>> Yeah, you can set a cache timeout. So there's multiple levels of caching, right?

There's the cache that your browser itself will do, right? So when your browser makes a request, before it actually even makes the request, it checks to see inside of its local cache that already has that asset that's about to be request. And if it does, if it was instructed the last time, then it can go ahead and reuse it.

The second level of caching is the browser will say, I had this file once before, but my version has expired, either because we maxed out the timeout or because there was no expiry. Here, let's actually look at that maybe while we're talking. So for example, here's an asset.

This is back on that trackjs website. So we're pulling down our main JS file. And when this thing came down the first time, we told the browser that it can keep it for a really long time. Keep this file, you don't need to worry about it again. So the next time, if we disable the cache here and we reload the page, notice it pulled down this file again.

But the size says, from a disk cache. The request wasn't even made to the server. The browser itself said, no, I have this file, I'm good. And I'm not gonna create any overhead at all. I have the asset with this name that is within the cache timeout that the last time I asked for it, the header said I could keep it for.

The next level of caching is if that header expires, it'll still make a request. And it can use this header right here, this ETag header, which is basically like a checksum that says, hey, I'm asking for this file, and the last time I had this file, here was my checksum of this file.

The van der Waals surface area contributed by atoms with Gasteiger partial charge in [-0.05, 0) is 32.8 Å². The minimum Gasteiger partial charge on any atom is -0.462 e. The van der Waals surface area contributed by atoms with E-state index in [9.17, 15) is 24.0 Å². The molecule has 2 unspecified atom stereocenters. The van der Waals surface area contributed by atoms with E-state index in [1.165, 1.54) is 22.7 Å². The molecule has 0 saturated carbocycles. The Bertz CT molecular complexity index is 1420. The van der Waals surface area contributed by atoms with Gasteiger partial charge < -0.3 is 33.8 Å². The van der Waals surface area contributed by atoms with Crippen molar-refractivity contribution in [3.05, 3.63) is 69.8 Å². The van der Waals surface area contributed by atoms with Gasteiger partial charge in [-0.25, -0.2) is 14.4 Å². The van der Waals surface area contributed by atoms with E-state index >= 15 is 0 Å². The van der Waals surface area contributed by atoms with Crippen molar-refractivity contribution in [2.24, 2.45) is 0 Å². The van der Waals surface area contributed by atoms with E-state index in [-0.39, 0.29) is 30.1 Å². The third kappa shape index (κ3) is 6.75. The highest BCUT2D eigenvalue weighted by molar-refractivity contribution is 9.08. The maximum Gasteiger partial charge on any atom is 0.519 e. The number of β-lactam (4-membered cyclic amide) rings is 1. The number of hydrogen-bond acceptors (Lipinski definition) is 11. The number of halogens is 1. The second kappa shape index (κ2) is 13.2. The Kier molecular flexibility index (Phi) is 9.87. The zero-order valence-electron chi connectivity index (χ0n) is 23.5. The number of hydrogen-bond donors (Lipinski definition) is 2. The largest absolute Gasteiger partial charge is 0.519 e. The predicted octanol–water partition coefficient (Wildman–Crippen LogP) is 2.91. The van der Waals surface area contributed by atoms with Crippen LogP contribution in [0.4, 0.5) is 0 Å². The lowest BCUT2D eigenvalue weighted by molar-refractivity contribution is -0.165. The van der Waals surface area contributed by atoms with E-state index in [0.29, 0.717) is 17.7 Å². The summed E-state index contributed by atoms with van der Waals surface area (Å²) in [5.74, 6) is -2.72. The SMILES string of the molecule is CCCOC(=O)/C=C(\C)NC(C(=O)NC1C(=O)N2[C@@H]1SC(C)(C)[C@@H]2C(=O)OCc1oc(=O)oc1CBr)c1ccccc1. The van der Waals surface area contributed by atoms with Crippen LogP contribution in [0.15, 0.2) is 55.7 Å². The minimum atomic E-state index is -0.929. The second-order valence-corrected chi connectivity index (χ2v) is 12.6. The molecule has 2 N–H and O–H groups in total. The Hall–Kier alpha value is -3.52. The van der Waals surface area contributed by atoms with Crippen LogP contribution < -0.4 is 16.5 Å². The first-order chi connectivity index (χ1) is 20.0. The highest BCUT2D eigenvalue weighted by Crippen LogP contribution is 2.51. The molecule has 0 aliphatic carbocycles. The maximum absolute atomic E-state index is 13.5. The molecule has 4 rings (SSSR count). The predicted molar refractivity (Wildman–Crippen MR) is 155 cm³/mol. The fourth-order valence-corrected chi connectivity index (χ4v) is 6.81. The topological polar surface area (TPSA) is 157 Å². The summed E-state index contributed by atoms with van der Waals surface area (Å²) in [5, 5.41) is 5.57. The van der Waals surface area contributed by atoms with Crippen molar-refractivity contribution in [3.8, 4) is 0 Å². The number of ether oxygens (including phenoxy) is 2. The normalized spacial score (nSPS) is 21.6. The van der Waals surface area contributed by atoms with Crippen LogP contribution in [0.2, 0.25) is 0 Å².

And if the server is set up to do this, it can say, that file is the same one you asked for the last time. Just go ahead and use it, and it'll ship down empty content. And say, just use what you got, man, just keep going. That's the second level of caching.

You can have all kinds of additional levels of caching if you have a CDN and assets to disk and stuff there behind it. But those are the ones we talked about with the web itself. So those levels of caching, you need to think about two things when you're setting those caching headers.

You need to think about how long are those assets going to be viable for. And what do you do when you want to change them? So if you have a single script.js file like you did, and you set a long cache timeout, like say, you can keep this file for a week.

What happens when you wanna change that file sometime during that week? You found a critical bug and you need to get that fix out. But you have a whole bunch of clients that have cached that file for a week, and they will not get the new version until the next time their browser requests it.

So that's where we get into kind of another concept here called a cache buster. Is how do you make the request different so that your browser doesn't look inside of its own cache to do it? How I do it inside of this particular application, is I use a little bit of build tooling.

That when I assemble the file main.js, I generate a hash for the contents of that file. I just use a short check sum and generate the hash code for the contents of the file. And I append it right there to the end of the file name. So main-, there's its check sum right there.

And the HTML file that references it, references it by that name. That's why this has a really long age. Because that file will be cached, will never, ever, ever, ever change. Because when I have a bug and I need to fix it, and I hit a new build, the name of the file itself changes, and the name of how it is referenced in the index.html document changes.

So lots of different other strategies on how to do cache busting. There's lots of literature on how you do it and have lots of opinions. Some people like changing the name, some people like adding query strings. There's pros and cons to all of them. You can look into lots of options on how to do it.

>> Thanks.
>> Yeah.